How could you create six unique random numbers
between 1 and 49 with one SQL statement?
We would generate the set of numbers to pick from
(see the innermost query that follows); any table with 49 or more records would do it.
First the quick-and-dirty solution without a pipelined function.
from (select r
from (select rownum r
where rownum < 50)
order by dbms_random.value)
where rownum <= 6;
That query works by generating the numbers 1 .. 49,
using the inline view. We wrap that innermost query as an inline view and sort it
by a random value, using DBMS_RANDOM.VALUE. We wrap that result set in yet another inline
view and just take the first six rows. If we run that query over and over, we'll get a
different set of six rows each time.
This sort of question comes up
frequently—maybe not about how to generate a set of six random numbers but rather,
"how can we get N rows?" For example, we'd like the inclusive set of all dates between
25-FEB-2004 and 10-MAR-2004. The question becomes how to do this without a "real" table,
and the answer lies in Oracle9i/10g with its PIPELINED function capability.
We can write a PL/SQL function that will operate like a
table. We need to start with a SQL collection type; this
describes what the PIPELINED function will return. In this case, we are choosing a table
of numbers; the virtual table we are creating will simply return the numbers 1, 2, 3, ...
create type array
as table of number
Next, we create the actual PIPELINED function. This
function will accept an input to limit the number of rows returned. If no input is
provided, this function will just keep generating rows for a very long time (so be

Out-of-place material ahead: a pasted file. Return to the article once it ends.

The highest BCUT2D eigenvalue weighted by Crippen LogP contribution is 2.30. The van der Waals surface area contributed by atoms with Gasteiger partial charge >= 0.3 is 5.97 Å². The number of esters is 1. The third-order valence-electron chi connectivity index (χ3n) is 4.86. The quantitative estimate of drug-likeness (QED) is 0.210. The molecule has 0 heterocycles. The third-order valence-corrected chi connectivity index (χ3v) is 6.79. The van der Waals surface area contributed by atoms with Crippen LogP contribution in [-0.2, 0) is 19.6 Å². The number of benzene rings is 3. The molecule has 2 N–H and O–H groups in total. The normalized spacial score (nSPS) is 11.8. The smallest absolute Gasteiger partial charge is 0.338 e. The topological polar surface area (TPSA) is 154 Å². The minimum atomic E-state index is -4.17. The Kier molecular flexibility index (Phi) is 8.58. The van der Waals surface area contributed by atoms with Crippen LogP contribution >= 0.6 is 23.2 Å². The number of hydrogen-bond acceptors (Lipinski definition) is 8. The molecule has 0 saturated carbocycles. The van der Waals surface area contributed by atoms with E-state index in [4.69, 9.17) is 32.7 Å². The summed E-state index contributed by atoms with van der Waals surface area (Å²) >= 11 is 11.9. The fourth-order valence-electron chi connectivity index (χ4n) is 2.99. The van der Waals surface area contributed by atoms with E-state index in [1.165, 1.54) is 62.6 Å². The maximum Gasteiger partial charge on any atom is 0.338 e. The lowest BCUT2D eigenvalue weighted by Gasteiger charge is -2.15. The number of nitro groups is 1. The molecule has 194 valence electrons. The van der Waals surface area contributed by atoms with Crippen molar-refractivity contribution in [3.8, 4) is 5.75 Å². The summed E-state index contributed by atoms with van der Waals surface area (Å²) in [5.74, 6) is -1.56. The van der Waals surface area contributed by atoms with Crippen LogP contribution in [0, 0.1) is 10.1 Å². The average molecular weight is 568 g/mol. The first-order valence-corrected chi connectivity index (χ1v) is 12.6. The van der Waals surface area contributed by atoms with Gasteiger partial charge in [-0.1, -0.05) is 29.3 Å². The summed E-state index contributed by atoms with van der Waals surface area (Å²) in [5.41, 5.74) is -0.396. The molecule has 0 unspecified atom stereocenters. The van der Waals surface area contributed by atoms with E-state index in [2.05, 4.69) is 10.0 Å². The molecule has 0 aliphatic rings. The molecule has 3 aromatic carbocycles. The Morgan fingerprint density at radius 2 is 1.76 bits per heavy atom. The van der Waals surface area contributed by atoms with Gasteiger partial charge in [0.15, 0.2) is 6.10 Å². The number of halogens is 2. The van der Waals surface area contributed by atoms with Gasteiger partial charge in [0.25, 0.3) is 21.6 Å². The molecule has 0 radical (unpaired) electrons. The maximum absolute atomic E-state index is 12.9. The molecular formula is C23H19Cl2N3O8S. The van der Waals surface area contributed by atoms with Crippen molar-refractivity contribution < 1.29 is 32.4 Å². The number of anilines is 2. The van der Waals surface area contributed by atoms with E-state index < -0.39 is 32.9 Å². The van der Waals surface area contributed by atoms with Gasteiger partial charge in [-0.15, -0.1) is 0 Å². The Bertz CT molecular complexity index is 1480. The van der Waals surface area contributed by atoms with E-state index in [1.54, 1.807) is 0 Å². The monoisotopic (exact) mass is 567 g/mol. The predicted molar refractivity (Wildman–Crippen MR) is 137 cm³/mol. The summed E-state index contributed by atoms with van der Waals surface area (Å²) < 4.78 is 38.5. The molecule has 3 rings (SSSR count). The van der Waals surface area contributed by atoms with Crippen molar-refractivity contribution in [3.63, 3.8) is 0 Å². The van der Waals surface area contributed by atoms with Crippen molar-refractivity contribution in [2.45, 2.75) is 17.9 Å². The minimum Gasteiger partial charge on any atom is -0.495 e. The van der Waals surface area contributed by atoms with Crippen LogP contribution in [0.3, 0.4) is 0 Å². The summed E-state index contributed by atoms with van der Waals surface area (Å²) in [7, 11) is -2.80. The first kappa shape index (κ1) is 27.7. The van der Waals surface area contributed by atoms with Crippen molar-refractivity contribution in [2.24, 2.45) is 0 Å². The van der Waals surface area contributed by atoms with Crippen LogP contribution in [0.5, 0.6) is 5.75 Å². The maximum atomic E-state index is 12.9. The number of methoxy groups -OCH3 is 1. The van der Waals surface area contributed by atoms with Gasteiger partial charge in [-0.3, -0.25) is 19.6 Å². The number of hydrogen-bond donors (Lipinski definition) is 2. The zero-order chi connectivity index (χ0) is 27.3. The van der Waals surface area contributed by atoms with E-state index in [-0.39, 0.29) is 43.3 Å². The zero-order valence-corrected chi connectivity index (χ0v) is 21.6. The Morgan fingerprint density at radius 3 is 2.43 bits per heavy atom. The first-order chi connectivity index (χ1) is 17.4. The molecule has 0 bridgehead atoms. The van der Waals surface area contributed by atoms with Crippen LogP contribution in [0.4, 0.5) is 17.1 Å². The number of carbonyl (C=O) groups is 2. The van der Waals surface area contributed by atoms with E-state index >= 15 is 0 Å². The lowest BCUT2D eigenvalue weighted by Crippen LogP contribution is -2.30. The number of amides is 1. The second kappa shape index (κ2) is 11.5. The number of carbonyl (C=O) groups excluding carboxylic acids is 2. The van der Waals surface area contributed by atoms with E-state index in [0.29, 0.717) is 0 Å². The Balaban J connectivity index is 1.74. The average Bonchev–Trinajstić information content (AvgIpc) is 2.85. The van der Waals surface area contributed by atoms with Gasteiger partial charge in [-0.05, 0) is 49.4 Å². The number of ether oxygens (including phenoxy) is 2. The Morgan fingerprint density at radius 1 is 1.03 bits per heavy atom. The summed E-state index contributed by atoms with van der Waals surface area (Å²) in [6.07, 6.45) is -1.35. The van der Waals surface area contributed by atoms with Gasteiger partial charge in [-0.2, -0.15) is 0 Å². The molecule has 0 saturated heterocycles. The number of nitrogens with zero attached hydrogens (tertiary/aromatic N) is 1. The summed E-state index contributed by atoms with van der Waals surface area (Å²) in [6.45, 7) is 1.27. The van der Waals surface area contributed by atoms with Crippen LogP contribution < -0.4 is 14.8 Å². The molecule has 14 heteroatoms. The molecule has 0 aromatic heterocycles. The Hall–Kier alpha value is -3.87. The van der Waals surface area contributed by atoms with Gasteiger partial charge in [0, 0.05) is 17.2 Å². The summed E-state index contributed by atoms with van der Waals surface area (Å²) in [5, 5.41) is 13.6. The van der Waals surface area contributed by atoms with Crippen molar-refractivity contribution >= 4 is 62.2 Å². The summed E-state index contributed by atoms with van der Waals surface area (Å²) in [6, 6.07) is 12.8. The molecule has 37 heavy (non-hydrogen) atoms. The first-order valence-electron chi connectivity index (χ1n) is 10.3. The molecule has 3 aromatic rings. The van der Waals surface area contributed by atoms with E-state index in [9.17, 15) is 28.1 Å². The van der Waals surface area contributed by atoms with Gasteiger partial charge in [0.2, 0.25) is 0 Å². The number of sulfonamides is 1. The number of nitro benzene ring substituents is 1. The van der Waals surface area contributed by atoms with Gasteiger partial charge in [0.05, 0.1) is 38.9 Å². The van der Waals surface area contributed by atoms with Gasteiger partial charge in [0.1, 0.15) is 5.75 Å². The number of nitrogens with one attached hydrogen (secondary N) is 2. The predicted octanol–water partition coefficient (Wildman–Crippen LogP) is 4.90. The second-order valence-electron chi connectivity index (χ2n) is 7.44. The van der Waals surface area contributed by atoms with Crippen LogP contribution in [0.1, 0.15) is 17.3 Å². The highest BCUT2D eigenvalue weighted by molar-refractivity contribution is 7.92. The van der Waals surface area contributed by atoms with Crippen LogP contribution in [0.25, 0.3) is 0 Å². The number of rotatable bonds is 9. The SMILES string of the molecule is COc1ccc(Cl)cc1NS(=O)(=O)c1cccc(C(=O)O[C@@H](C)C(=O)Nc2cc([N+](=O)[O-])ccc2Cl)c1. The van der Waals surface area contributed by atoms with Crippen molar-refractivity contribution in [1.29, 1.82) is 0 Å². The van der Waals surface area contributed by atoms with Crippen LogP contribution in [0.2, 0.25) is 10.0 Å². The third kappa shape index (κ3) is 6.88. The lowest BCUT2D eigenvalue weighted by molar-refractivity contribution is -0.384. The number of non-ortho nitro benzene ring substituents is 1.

careful and make sure to use ROWNUM or some other limit in the query itself!). The
PIPELINED keyword on line 4 allows this function to work as if it were a
gen_numbers(n in number default null)
for i in 1 .. nvl(n,999999999)
Suppose we needed three rows for something. We can
now do that in one of two ways:
select * from TABLE(gen_numbers(3));
select * from TABLE(gen_numbers)
where rownum <= 3;
Now we are ready to re-answer the original question,
using the following functionality:
from (select * from table(gen_numbers(49)))
order by dbms_random.random
where rownum <= 6
We can use this virtual table functionality for many
things, such as generating that range of dates:
Note the name of the column we used: COLUMN_VALUE. That is the
default name for the column coming back from the PIPELINED function.
This are the typical steps to perform when using PL/SQL Table
- The producer function must use the PIPELINED keyword in its
- The producer function must use an OUT parameter that is a
record, corresponding to a row in the result set.
- Once each output record is completed, it is sent to the consumer
function through the use of the PIPE ROW keyword.
- The producer function must end with a RETURN statement that does
not specify any return value.
- The consumer function or SQL statement then must use the TABLE
keyword to treat the resulting rows from the PIPELINE function like a regular
The first step is to define the format of the rows that are
going to be returned. In this case here, we're going to return a INT, DATE followed by a
CREATE OR REPLACE TYPE myObjectFormat
Next a collection type for the type previously defined must
CREATE OR REPLACE TYPE myTableType
AS TABLE OF myObjectFormat
Finally, the producer function is packaged in
a package. It is a pipelined function as indicated by the keyword pipelined.
CREATE OR REPLACE PACKAGE myDemoPack
CREATE OR REPLACE PACKAGE BODY myDemoPack AS
FUNCTION prodFunc RETURN myTableType PIPELINED
FOR i in 1 .. 5
PIPE ROW (myObjectFormat(i,SYSDATE+i,'Row '||i));
ALTER SESSION SET NLS_DATE_FORMAT='dd.mm.yyyy';
SELECT * FROM TABLE(myDemoPack.prodFunc());
---------- ---------- ---------
1 31.05.2004 Row 1
2 01.06.2004 Row 2
3 02.06.2004 Row 3
4 03.06.2004 Row 4
5 04.06.2004 Row 5